JEFFERSON CITY, Mo. – Missouri’s two major party candidates for governor made their case for the Missouri Farm Bureau’s endorsement Friday afternoon. Republican Eric Greitens and Democratic Attorney General Chris Koster both laid out their plans for agriculture and what they would do in the event they become governor.
UPDATE: Koster won the endorsement with 76 percent* of the vote. The Farm Bureau announced their decision at 2:30 p.m.
“Chris Koster has been an important advocate of agriculture as attorney general,” Missouri Farm Bureau President Blake Hurst said. “He was a major supporter of the Right to Farm Amendment passed in 2014 and has worked hard in securing Missouri farmers’ interest in cases involving the Environmental Protection Agency and California regulations adversely affecting our poultry farmers.”
“I am honored to earn the endorsement of the Missouri Farm Bureau,” Koster said in a statement. “Their organization fights for one hundred thousand Missouri farmers and their communities every day, and I am proud to stand with them.”
University of Missouri Professor and Republican candidate for attorney general Josh Hawley also spoke to the Farm Bureau and overwhelmingly earned their endorsement after Democratic candidate Teresa Hensley declined her invitation in the morning.
“With the overreach of government regulations and increased litigation, the Attorney General’s Office is important to agriculture,” Hurst said. “That is why our FARM-PAC voted to get involved with this race. Josh Hawley is a proven conservative who will work on behalf of agriculture and rural Missouri, and we are pleased to endorse him.”
Greitens went first and launched into his regular stump speech about his service in the Navy SEALs and the time he spent building his nonprofit, The Mission Continues. He only got to speaking about agriculture issues in the latter part of his speech before answering questions from the Farm Bureau’s members. Greitens spoke about the need for greater infrastructure including an emphasis on ports and broadband internet connection in rural areas.
However, he also decried the current administration both at the state and federal levels. Greitens attacked Koster as part of that administration. Greitens re-emphasized his zero-based budgeting plan and said that people needed more faith in government to justify spending increases.
“People don’t trust Missouri’s government to spend money wisely,” Greitens said. “Corruption hides in complication. If you increase clarity and increase people’s trust in government… you can make a case to the people of Missouri about why we need to do more.”
Greitens was also asked by some members of the bureau about campaign donations he has received from outside the state, and the intransparency of the $2 million donation he received from the SEALs for Truth PAC.
On the other hand, Koster spoke almost exclusively about his history fighting for the agriculture sector in his years as a senator and an attorney general. He reiterated that he was only senator, Republican or Democrat, from 2004 to 2008 who had a perfect Farm Bureau voting record, his work carrying the eminent domain bill, supporting the right-to-farm amendment, and his willingness to sue the Environmental Protection Agency over the Clean Power Act and the Waters of the United States rule.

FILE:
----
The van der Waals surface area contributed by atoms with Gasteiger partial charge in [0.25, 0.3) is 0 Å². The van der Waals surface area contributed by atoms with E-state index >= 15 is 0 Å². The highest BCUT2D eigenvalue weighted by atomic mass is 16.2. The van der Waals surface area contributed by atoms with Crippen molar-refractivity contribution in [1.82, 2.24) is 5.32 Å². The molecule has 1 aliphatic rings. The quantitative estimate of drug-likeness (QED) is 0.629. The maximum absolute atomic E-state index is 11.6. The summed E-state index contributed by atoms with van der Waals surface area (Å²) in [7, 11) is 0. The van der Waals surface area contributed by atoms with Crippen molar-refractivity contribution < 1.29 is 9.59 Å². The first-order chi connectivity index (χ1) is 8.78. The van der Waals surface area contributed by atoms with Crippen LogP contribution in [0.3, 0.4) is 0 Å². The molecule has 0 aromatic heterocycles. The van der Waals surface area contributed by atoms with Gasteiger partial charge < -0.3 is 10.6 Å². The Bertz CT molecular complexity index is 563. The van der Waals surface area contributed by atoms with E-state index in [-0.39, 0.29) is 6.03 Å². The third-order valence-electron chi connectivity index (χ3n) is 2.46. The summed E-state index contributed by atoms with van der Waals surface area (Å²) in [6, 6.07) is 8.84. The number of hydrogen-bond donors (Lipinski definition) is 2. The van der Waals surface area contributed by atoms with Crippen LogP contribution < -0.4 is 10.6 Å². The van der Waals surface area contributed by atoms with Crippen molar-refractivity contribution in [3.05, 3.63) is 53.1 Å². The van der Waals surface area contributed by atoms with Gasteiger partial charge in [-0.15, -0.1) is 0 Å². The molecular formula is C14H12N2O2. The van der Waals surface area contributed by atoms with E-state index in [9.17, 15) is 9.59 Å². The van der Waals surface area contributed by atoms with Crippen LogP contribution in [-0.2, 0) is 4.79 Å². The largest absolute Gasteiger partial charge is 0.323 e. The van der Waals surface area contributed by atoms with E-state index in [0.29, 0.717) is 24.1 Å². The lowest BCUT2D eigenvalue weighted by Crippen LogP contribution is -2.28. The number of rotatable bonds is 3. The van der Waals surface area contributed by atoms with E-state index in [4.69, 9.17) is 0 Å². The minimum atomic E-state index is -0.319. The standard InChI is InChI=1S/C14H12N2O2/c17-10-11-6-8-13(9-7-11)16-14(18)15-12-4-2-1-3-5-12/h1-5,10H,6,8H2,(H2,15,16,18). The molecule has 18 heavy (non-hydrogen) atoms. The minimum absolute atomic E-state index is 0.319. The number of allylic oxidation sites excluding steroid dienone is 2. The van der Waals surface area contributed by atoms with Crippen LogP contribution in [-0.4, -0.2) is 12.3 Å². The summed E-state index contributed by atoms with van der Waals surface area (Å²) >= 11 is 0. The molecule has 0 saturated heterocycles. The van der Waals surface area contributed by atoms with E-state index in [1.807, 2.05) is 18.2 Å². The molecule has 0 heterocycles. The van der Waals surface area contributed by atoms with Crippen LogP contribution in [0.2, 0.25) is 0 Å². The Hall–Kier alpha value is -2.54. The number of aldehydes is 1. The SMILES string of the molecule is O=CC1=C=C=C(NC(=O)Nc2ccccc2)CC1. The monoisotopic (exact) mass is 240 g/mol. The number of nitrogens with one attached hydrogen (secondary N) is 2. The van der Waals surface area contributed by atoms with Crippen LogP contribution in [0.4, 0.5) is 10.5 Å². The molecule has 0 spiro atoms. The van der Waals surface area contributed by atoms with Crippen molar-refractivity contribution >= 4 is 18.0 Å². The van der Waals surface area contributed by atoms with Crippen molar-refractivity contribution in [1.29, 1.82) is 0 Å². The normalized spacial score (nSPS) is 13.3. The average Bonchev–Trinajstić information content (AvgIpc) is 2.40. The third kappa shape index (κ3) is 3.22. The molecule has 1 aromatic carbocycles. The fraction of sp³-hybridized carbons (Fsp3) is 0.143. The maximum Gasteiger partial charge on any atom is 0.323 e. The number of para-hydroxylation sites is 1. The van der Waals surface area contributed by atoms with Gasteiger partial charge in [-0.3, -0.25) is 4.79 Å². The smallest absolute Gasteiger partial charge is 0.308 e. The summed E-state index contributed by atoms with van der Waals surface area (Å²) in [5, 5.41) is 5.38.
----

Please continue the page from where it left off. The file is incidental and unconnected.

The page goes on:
For the future, Koster said he would keep Director of Agriculture Richard Fordyce in his current role in the administration, release the withhold of the biodiesel incentive fund, and set up a network of international trade offices in Asia and South America, markets that have been recognized as key for Missouri’s agricultural sector. Koster said agriculture should also be a focus of the Department of Economic Development.
He also took the opportunity to criticize Greitens for not displaying a strong knowledge of agricultural policy or policy in general.
“I believe people of Missouri deserve a governor who knows the difference between the PSC [Public Service Commission] and PSF [Premium Standard Farms],” Koster said.
Koster also touted his unique position as a former Republican and a relatively conservative, agriculturally-minded Democrat to make sure that agriculture becomes not only a focus of his party, but within the state. Koster thinks his first State of the State will incentivize Republicans to work more than they already do for the agricultural sector.
“Those Republicans sitting out there, they’re not going to let me out-ag them,” he said. “If I point the way, these guys are going to come with us like water bursting out of a dam.”
Koster said that he provided the perfect opportunity for the state’s farmers.
“I assume some of you in this room have played blackjack,” he said. “If you landed on 21, don’t take another hit.”
The group’s official endorsement for the governor’s race and the attorney general’s race should be released later Friday afternoon.
UPDATED – 2:55 p.m.: Added final endorsement statements and statements from Hurst.
UPDATED – 4:25 p.m.: Fixed percentage Koster won by from 62.5 percent to 75 percent and added statement from Koster about the endorsement.